Richie Roefaro .... final cut pro technician (uncredited)
 
Music Department
Patrick Albertson .... additional musician
Patrick Ford .... additional musician
Annie Pearlman .... music supervisor
 
Other crew
Josh Braun .... distribution advisor: Submarine Enterainment (as Josh Braum)
Desiree Brown .... production assistant
Jeffrey Cristiani .... set operations (as Jeff Cristiani)
André Des Rochers .... legal services: Gary Krauss Des Rochers
Lisa Kjerulff .... pre-production coordinator
Julia Newman .... script supervisor
Teddy Blanks .... title designer (uncredited)
 
Thanks
Zach Clark .... thanks
Carlton DeWoody .... special thanks
Isabel Halley .... thanks
Christianne Hedtke .... thanks
Barbara Jean Kearney .... thanks
Karina Longworth .... thanks
Isaac Mizrahi .... thanks
Annie Pearlman .... thanks
Mike S. Ryan .... thanks
Nat Sanders .... thanks
Ti West .... thanks
Thadd Williams .... thanks
Paul Zucker .... thanks
 

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Additional Details

Also Known As:
Runtime:
98 min
Country:
Language:
Color:
Aspect Ratio:
2.35 : 1 See more »
Sound Mix:

Did You Know?

Trivia:
Dunham says the cost of making this film was only $65,000.See more »
Quotes:
[first lines]
Aura:Honey, I'm home... Family?
Candace:Downstairs...
Siri:Can you turn your right toe slightly towards me?
Nadine:It hurts.
Siri:Perfect.
[click]
See more »
Movie Connections:
Soundtrack:
AaronSee more »

FAQ

This FAQ is empty. Add the first question.
5 out of 5 people found the following review useful.
A slew of characters that make you ask "why bother?", 30 January 2014
Author: Steve Pulaski from United States

The characters in Lena Dunham's Tiny Furniture are the kind that mistake the phrase "eight grade crying" for "integrated grinding," used in the context of describing a local dance. They are the kind of people who seem to have quite a bit to be thankful for - very nice homes/apartments, possessions that make people envious, lovely outfits, and more - but scarcely seem to recognize that and just go ahead and direct their attention to the first problem on their mind; one in particular is quoted that another spends a day "watching Rachel Maddow, eating coconut-macaroons and laying on a heating pad." They are also the kind of people who hit their friend with a wooden spoon in what seems to be a playful manner when they are legitimately angry at that same person. These are likely some of the most eclectic people ever committed to film.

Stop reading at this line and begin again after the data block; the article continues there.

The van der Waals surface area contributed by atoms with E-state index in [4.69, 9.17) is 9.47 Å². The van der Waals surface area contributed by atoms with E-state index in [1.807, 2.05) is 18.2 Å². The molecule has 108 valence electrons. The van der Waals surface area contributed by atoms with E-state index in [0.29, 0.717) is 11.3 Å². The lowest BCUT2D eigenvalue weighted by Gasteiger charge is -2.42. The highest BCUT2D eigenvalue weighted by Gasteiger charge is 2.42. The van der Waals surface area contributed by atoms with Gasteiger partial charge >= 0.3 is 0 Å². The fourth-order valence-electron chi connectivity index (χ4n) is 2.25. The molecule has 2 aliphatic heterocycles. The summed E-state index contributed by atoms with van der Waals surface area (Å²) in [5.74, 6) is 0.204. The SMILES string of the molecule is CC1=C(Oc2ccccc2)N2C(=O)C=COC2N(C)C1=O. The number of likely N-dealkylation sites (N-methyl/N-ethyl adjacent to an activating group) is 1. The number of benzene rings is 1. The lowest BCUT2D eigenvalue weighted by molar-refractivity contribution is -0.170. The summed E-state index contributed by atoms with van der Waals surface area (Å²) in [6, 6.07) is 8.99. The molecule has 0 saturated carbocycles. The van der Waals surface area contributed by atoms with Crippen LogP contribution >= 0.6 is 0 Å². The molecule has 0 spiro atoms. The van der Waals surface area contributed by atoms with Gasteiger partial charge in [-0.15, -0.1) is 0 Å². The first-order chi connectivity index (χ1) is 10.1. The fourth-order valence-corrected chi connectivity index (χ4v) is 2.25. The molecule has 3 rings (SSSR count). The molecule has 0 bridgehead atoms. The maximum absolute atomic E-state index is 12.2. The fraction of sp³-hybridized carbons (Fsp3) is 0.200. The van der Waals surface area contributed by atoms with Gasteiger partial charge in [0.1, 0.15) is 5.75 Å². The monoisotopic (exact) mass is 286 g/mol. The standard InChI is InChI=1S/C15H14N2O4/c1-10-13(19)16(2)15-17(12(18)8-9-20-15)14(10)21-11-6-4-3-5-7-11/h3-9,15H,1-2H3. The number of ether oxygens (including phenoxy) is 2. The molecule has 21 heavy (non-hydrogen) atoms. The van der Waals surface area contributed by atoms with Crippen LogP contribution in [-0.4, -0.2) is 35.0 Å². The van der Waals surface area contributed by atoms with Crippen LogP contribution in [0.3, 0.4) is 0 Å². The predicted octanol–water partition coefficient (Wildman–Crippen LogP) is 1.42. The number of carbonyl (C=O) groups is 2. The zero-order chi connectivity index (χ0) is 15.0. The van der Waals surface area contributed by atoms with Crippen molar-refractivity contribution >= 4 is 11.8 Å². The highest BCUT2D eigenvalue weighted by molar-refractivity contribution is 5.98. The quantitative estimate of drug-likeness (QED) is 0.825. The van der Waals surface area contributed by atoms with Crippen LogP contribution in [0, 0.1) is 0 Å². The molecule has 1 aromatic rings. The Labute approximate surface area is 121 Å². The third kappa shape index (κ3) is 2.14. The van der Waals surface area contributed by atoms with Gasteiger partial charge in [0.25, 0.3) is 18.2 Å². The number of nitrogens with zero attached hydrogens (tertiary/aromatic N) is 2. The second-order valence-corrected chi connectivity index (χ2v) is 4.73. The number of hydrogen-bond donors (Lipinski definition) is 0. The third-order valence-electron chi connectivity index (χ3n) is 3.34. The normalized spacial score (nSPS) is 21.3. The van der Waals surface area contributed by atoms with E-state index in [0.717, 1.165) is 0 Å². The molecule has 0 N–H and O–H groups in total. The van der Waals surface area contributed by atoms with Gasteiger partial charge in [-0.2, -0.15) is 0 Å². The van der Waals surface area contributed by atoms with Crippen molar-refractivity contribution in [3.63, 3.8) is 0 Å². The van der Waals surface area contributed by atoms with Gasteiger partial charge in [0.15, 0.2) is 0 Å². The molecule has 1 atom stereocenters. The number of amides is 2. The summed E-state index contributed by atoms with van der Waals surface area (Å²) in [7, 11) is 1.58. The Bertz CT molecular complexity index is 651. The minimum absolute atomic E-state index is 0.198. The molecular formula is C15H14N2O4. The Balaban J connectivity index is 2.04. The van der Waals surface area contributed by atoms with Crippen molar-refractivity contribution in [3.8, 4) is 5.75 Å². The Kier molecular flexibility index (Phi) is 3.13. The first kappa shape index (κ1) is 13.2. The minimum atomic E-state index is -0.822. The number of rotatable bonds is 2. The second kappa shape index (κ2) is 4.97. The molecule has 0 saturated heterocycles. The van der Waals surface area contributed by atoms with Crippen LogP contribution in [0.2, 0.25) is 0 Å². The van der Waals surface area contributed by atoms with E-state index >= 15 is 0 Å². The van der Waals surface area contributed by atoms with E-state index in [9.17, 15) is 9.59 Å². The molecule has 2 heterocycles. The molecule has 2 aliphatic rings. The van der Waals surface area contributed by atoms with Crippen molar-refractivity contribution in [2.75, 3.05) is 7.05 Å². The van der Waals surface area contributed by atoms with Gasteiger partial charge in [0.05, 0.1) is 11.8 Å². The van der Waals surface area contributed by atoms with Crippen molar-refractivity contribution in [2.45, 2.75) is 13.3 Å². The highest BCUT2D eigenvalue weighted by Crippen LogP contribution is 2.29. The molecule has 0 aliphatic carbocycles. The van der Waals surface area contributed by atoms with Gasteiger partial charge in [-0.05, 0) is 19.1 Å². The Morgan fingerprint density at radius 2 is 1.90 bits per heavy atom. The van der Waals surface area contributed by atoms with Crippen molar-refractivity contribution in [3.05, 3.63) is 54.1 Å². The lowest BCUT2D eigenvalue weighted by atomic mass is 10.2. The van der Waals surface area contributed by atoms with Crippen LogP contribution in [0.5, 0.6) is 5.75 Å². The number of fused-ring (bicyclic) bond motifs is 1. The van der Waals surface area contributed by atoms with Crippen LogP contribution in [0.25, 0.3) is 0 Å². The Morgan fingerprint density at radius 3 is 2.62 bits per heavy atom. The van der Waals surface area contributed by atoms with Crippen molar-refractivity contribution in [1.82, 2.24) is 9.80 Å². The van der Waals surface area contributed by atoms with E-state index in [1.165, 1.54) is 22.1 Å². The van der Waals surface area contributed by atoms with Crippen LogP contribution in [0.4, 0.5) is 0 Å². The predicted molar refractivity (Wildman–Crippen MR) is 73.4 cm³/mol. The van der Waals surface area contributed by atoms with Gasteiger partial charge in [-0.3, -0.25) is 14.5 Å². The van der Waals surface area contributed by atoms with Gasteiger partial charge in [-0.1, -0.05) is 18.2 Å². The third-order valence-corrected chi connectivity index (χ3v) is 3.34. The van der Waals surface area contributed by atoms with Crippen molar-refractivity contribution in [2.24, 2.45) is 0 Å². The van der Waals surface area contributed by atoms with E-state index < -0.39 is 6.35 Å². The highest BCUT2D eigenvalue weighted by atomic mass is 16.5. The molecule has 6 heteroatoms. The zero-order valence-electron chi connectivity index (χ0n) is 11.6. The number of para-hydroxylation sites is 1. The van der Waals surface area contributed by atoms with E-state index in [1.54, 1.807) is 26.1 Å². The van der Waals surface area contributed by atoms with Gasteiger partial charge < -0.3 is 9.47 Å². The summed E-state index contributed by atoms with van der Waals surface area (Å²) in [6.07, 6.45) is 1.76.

But Dunham commits them and drags them along in a tired and often boring array of archetypal, indie-situational comedy that never seems to be interesting enough to become invested in or relatable or believable enough to take seriously on a personal level. I almost feel that the people who look up to this film now - post-college kids and twentysomethings trying to latch on to a specific direction in life - will look back on this film in maybe twenty years and smirk and perhaps hide their face at the characters' naivete and almost disturbingly ungrateful attitude.

The film is centered around Aura (Lena Dunham), who returns home from her liberal arts college to her mother's loft, which serves as her studio for her art. Aura majored in film studies and has no particular direction in life, and is caught in the middle of two men while trying to find motivation to even get up in the morning. The two men are pretty basic caricatures, much like herself - Jed (Alex Karpovsky), who has achieved moderate internet fame thanks to his Youtube videos and Keith (David Call), who works at the same restaurant Aura does.